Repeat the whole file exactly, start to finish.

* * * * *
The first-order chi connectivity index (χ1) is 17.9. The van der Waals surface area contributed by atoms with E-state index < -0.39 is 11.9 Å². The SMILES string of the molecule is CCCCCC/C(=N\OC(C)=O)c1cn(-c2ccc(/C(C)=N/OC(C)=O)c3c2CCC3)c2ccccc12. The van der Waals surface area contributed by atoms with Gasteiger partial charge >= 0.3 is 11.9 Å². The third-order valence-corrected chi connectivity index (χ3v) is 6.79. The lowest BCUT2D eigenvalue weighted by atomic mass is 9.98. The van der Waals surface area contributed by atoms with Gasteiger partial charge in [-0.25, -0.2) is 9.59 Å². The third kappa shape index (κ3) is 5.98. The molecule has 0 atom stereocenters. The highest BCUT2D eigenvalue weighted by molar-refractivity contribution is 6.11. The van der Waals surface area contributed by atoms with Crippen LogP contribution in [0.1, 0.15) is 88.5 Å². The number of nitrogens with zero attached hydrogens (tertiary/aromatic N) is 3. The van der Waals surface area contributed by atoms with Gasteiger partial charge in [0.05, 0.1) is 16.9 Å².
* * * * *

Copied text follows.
The first-order chi connectivity index (χ1) is 17.9. The van der Waals surface area contributed by atoms with E-state index < -0.39 is 11.9 Å². The SMILES string of the molecule is CCCCCC/C(=N\OC(C)=O)c1cn(-c2ccc(/C(C)=N/OC(C)=O)c3c2CCC3)c2ccccc12. The van der Waals surface area contributed by atoms with Gasteiger partial charge >= 0.3 is 11.9 Å². The third-order valence-corrected chi connectivity index (χ3v) is 6.79. The lowest BCUT2D eigenvalue weighted by atomic mass is 9.98. The van der Waals surface area contributed by atoms with Gasteiger partial charge in [-0.25, -0.2) is 9.59 Å². The third kappa shape index (κ3) is 5.98. The molecule has 0 atom stereocenters. The highest BCUT2D eigenvalue weighted by molar-refractivity contribution is 6.11. The van der Waals surface area contributed by atoms with Crippen LogP contribution in [0.1, 0.15) is 88.5 Å². The number of nitrogens with zero attached hydrogens (tertiary/aromatic N) is 3. The van der Waals surface area contributed by atoms with Gasteiger partial charge in [0.05, 0.1) is 16.9 Å².